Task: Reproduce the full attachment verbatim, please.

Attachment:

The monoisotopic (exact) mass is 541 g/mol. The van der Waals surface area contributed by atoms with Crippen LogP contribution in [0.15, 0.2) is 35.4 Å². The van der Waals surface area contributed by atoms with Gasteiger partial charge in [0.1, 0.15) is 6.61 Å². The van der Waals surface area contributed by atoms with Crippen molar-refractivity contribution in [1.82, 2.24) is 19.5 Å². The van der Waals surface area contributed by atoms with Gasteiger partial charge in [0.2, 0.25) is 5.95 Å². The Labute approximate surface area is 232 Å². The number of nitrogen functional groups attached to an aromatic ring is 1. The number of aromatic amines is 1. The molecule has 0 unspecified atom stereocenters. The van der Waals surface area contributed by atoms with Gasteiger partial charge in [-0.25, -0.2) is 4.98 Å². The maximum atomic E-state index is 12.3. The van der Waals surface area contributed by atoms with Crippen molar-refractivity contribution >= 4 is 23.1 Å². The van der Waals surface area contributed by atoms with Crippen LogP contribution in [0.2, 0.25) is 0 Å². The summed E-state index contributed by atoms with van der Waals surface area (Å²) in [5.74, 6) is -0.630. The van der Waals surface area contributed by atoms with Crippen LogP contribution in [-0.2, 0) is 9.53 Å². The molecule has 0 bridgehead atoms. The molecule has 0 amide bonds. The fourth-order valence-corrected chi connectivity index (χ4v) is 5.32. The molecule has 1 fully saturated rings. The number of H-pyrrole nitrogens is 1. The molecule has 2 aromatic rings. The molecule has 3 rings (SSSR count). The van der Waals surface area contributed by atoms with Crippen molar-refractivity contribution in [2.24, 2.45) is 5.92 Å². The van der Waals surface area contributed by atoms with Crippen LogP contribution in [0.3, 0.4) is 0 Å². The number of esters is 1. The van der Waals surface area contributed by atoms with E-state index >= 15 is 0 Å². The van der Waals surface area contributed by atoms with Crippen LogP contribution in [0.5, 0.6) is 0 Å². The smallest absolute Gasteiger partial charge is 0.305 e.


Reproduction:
The monoisotopic (exact) mass is 541 g/mol. The van der Waals surface area contributed by atoms with Crippen LogP contribution in [0.15, 0.2) is 35.4 Å². The van der Waals surface area contributed by atoms with Gasteiger partial charge in [0.1, 0.15) is 6.61 Å². The van der Waals surface area contributed by atoms with Crippen molar-refractivity contribution in [1.82, 2.24) is 19.5 Å². The van der Waals surface area contributed by atoms with Gasteiger partial charge in [0.2, 0.25) is 5.95 Å². The Labute approximate surface area is 232 Å². The number of nitrogen functional groups attached to an aromatic ring is 1. The number of aromatic amines is 1. The molecule has 0 unspecified atom stereocenters. The van der Waals surface area contributed by atoms with Gasteiger partial charge in [-0.25, -0.2) is 4.98 Å². The maximum atomic E-state index is 12.3. The van der Waals surface area contributed by atoms with Crippen molar-refractivity contribution >= 4 is 23.1 Å². The van der Waals surface area contributed by atoms with Crippen LogP contribution in [0.2, 0.25) is 0 Å². The summed E-state index contributed by atoms with van der Waals surface area (Å²) in [5.74, 6) is -0.630. The van der Waals surface area contributed by atoms with Crippen LogP contribution in [-0.2, 0) is 9.53 Å². The molecule has 0 bridgehead atoms. The molecule has 0 amide bonds. The fourth-order valence-corrected chi connectivity index (χ4v) is 5.32. The molecule has 1 fully saturated rings. The number of H-pyrrole nitrogens is 1. The molecule has 2 aromatic rings. The molecule has 3 rings (SSSR count). The van der Waals surface area contributed by atoms with Crippen molar-refractivity contribution in [2.24, 2.45) is 5.92 Å². The van der Waals surface area contributed by atoms with Crippen LogP contribution in [0.3, 0.4) is 0 Å². The number of esters is 1. The van der Waals surface area contributed by atoms with E-state index >= 15 is 0 Å². The van der Waals surface area contributed by atoms with Crippen LogP contribution in [0.5, 0.6) is 0 Å². The smallest absolute Gasteiger partial charge is 0.305 e.